In the summer of 2020, James Altucher wrote a story in the New York Post proclaiming New York City is dead forever.
Altucher didn’t actually believe this.
He wrote this as a piece of outrage marketing. Outrage marketing is when someone makes an outrageous proclamation in the hopes of getting people riled up.
And it worked.
Jerry Seinfeld wrote a rebuttal. New Yorkers were angry. It feels like once a week I see someone on social media post a story about New York’s comeback side-by-side with Altucher’s headline. Well over a year later and people are still talking about his story.
The internet is fueled by outrage so this strategy works wonderfully in the social media era.
When you put out extreme positions there are bound to be some people that strongly agree with you and some people that strongly disagree with you. When fishing for outrage, it doesn’t matter which one it is as long as they’re outraged.
I’m always surprised about the topics that cause outrage in the world of finance. One of them is budgeting, especially when it comes to people who make a lot of money.
The classic example of this is this CNBC piece that seems to resurface once every six months or so. The author makes the case that earning $400k a year in a high cost of living area like NYC, San Francisco, LA, etc. essentially makes you middle class:
This one always gets people up in arms.
On one side you have people pointing out the fact that earning $400k a year puts you close to the top 1% of income earners in the United States.
On the other side you get people who live in high cost of living areas who defend the premise, based on the fact that it’s really expensive to live in these cities.
And then you have the people who go line-by-line to point out their problems with some of these spending assumptions.
There’s something for everyone.
Last weekend I saw another budget going viral on Twitter that people were non too pleased with:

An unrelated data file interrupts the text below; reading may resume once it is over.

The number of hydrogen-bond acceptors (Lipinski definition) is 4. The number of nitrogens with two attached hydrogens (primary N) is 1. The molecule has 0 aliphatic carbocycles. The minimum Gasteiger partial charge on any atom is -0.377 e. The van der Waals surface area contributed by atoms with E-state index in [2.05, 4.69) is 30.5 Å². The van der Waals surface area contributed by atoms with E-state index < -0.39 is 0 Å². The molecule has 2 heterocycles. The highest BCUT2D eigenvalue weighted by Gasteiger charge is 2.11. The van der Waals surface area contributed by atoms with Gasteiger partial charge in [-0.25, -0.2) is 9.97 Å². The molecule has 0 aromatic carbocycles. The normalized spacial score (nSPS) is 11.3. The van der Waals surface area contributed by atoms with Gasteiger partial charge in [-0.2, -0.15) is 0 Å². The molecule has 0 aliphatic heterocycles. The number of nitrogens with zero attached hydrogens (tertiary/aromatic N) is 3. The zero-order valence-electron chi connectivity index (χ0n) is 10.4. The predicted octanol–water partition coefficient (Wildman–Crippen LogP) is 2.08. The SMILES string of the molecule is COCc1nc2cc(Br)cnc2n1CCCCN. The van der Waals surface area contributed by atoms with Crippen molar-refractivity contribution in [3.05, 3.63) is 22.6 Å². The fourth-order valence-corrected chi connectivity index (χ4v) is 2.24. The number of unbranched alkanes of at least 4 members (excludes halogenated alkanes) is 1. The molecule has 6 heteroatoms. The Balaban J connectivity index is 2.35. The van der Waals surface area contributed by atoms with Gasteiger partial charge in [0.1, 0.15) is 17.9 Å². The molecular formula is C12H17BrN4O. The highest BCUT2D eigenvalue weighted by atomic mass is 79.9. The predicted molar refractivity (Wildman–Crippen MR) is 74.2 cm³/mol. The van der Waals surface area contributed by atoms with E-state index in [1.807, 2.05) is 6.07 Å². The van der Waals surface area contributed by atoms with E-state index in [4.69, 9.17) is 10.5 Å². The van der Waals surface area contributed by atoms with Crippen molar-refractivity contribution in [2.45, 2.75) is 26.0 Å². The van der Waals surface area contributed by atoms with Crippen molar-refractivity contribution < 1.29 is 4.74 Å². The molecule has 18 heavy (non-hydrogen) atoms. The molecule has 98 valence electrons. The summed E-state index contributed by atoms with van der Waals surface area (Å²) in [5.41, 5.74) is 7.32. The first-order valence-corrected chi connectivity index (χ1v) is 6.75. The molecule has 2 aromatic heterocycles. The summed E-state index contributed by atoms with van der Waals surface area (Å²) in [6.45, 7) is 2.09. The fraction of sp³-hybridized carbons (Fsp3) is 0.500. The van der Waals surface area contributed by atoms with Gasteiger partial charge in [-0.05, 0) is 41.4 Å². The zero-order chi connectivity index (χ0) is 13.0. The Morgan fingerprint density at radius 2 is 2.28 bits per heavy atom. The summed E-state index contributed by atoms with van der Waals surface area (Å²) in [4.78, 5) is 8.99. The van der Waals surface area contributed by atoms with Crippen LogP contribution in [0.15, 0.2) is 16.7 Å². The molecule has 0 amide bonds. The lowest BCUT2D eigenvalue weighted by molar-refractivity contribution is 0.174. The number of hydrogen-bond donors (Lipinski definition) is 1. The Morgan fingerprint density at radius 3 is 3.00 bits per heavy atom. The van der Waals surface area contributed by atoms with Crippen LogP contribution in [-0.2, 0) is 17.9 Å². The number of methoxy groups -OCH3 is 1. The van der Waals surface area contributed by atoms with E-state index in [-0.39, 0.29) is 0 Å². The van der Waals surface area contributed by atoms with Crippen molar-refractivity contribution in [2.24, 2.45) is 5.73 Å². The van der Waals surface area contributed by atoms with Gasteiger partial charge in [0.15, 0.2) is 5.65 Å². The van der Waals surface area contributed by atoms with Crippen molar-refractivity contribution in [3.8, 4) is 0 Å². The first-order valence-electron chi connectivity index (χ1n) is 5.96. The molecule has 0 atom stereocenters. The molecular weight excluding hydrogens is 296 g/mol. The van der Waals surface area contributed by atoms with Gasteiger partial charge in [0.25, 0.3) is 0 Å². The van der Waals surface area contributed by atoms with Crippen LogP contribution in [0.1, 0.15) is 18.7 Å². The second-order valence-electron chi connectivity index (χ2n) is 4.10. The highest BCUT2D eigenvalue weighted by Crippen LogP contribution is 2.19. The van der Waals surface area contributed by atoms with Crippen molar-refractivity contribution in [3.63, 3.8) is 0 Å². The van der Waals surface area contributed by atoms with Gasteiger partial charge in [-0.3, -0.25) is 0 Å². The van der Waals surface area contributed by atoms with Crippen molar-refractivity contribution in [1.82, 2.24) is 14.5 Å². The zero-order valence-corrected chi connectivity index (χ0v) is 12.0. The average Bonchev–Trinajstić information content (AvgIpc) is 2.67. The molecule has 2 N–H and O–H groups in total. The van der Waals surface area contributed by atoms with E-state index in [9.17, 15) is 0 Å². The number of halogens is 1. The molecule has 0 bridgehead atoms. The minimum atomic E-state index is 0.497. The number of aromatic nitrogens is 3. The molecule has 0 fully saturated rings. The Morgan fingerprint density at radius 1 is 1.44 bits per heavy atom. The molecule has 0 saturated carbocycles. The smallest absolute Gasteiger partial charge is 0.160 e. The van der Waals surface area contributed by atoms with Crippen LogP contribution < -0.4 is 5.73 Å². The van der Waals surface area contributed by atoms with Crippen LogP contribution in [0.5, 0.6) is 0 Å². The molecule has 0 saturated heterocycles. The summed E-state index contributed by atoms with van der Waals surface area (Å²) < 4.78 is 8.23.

People were so angry with this guy for sharing this information.
This payment would be for a mortgage of more than $4 million!
Who spends nearly $200k a year on a 24/7 nanny?!
How many people have almost $25k a year budgeted for travel?!
I get why people get mad about this stuff. Normal people are never going to feel sorry for someone that makes a ton of money and then spends most of it.
Rich people have never had it better than they have it today so I understand where the outrage comes from in these instances.
But there’s also a psychological component to seeing someone else’s budget that can trigger people.
Some people never bother creating a budget. Others have no idea how much they spend each month. Some people are ashamed of their spending habits. Others track every receipt down to the last penny.
The thing is there’s probably something on everyone’s household budget that would make others cringe if it was made public. A budget is like your internet search history. You don’t want that getting out.
There are things I spend money on that would give you pause. There are things that you spend money on that would make your friends and family scratch their heads.
They spend how much a month on their car?
They paid how much for that house?
How can they possibly afford a boat?
Did you see she had another designer bag this week?
How many pairs of $300 shoes does he own?
We all have stuff like this because no one teaches you to spend money wisely. You’re on your own.
So some people overspend. Some people underspend. Other people have no idea if they’re overspending or underspending.
Budgets are also personal. They say a lot about your priorities, how you spend your time, the stuff that’s important to you and what kind of lifestyle you have.
That’s why they can create a sense of outrage, no matter how big or small they are.
Michael and I discussed this wild budget and much more on this week’s Animal Spirits video:
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Now here’s what I’ve been reading lately:
- A problem with the quantified self (Prime Cuts)
- Book review: Invest your way to financial freedom (Banker on Wheels)
- Pluto is a planet (Belle Curve)
- Are we craving risk or losing reward? (Dollars and Data)
- I collect cash flows (Reformed Broker)
- There’s more to investing than risk and reward (Morningstar)